Part 3: How To Setup A Gibson Les Paul.
Adjusting the pickups
Tuning up the headstock
Cleaning the electronics
In Part 2 of How To Setup A Les Paul, we covered the teardown process. In this next section we cover the basics of getting the guitar in condition to be built back up.
Let's pick up where we left off:
Adjusting the Pickups
This pickup is remounted. Let's double check it. There we go. It's snug. You can feel the screw heights there so that they're recessed all the same. So I reloaded some new screws there. The other ones were chewed from somebody not using the right size screwdriver. That's how that stuff happens, it's important to choose the right size screwdriver.
The next course of action here is to take a...sorry, I forgot to mention a couple of things in the intro there. A 10mm open-end wrench here for the inserts, see these threaded inserts. I'm just going to go around the headstock and snug, make sure that they're snugged up. These are pretty...somebody got at these and really torqued them up. Oh man, I'm not happy with that.
This is a judgment call on my part because what happens is people get overindulgent, let's say, and over torque these things. Then you will start to see the lacquer start to split and chip out around the washers there because it has been over torqued.
You've got to remember, this wood, over the seasonal changes, is doing this, okay? That is the headstock, right? It's expanding and contracting. It's a very, very, very small amount, but it's enough to cause a problem if these are too tight.
I just snugged them up nice, just snug, okay? Not cranked. There's no screws in the end buttons, obviously. These Gibson tuning keys are in good shape and all that.
I will give it a quick flip here onto the next phase. Gonna go around and make sure all the screws are snugged up, a couple of...let's see, out of 12, there were only 2 so far that were actually in good condition.
Now we're going to take off our Les Paul back plate. In other words, at the headstock there. At the headstock, most of those screws needed a little tightening up. I left those there. I didn't put them in the tray. I don't want to fish them out afterwards because I'll only be at this for a minute.
Let's see under the hood. I know the switch is in great shape. Now if you can get a look see at that. Okay, I'll turn that over like so, and you should be able to see there's some shielding paint in there. The electronics have not been messed with. Everything looks like it's original, so that's a good deal.
Cleaning the Electronics
Now what I'm going to do is I have some cleaner here. It's electronics cleaner you can get at electronics supply places. If you don't have this kind of stuff, you can just take those controls and just them zip back and forth really, really fast, like this kind of thing and that will clear out some of the junk too and extend the life a fair bit.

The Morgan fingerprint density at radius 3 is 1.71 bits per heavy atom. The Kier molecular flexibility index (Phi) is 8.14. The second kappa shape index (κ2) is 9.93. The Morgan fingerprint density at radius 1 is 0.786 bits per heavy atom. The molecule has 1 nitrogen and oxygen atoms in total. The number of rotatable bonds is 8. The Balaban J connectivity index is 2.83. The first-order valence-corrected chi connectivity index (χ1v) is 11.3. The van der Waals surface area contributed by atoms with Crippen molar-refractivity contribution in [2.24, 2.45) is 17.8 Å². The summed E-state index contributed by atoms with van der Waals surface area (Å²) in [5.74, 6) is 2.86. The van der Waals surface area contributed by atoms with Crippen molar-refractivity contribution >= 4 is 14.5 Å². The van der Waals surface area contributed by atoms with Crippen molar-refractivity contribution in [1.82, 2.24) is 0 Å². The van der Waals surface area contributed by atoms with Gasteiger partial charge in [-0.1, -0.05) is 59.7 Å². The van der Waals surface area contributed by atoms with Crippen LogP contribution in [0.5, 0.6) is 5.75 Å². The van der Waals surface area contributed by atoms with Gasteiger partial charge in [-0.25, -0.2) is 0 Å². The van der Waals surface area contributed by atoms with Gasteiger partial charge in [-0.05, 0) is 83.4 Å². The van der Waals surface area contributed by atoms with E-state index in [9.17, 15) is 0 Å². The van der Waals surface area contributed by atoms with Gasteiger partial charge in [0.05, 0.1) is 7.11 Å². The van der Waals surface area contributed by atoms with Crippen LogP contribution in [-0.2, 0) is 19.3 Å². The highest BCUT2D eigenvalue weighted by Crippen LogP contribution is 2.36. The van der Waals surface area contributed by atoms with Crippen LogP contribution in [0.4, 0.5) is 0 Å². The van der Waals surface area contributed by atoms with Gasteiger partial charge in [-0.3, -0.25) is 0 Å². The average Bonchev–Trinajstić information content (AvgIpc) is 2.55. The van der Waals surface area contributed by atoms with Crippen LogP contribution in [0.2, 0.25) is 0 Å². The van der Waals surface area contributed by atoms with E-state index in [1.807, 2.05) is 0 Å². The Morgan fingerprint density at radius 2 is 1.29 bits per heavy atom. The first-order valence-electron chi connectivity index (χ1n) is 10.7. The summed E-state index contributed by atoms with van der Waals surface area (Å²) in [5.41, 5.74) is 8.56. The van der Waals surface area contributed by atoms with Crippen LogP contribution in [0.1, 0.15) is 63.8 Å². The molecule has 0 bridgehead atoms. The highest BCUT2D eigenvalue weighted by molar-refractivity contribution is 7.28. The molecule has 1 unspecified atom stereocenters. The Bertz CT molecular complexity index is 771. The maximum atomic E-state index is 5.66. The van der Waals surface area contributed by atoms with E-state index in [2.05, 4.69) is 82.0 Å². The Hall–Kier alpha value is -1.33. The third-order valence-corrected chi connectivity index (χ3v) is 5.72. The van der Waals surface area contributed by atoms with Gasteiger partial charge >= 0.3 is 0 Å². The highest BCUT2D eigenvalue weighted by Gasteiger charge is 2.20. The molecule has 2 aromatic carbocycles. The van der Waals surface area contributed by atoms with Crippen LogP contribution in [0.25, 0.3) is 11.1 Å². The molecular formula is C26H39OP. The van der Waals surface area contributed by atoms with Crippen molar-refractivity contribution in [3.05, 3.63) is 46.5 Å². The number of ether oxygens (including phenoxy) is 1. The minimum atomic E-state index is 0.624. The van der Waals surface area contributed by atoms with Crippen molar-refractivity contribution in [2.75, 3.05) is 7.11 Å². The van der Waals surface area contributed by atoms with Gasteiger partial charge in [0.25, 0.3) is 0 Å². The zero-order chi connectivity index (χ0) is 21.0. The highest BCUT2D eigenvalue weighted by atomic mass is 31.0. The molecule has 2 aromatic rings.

- Cleans, protects, lubricates, and improves conductivity
- Reduces intermittent connections, arcing, and RFI as well as wear and abrasion
- Safe for use on all metal connectors and contacts and will not harm plastics
- Dispensing Type: Spray
- Volume: 5 oz
I know the treble pot is a little sketchy.
This is corrosive. This is going to damage this finish, so I'm going to be very, very, very careful about not getting it anywhere near or around the finish, okay? So, put a paper towel here and make sure we don't have anything dripping. I'm just going to hit that just like that. Didn't get anything anywhere.
I'm gonna wind that out. Just a very, very small amount because I don't want that seeping out through the bottom and destroying the finish or anything like that. So I'm rotating that back and forth. That should be just dandy, okay? We'll let that evaporate for a few seconds.
All right, we're going to button that back up. By the way, while I'm in there, no interference at the jack. That's great. Sometimes the cable can get wrapped up inside there cause some problems. We'll get this back down. And that's good to go, everything nice and snug, hand tight. All right.
Now, the next part is dealing with some housekeeping.
I did raise the pickups and the reason I did that is I want to be able to clean around these edges where junk gets down inside there and what not. I'm going to be a little limited up here, okay?
This is not a complete teardown. I'm not taking knobs off and getting under everything and what not. That's a really down and intense sort of thing, and that's not really what we're about. We're just trying to do a good housekeeping setup on this instrument.
I'm going to take a short break, and I'll be back in a second.
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LES PAUL SETUP SERIES CONTENTS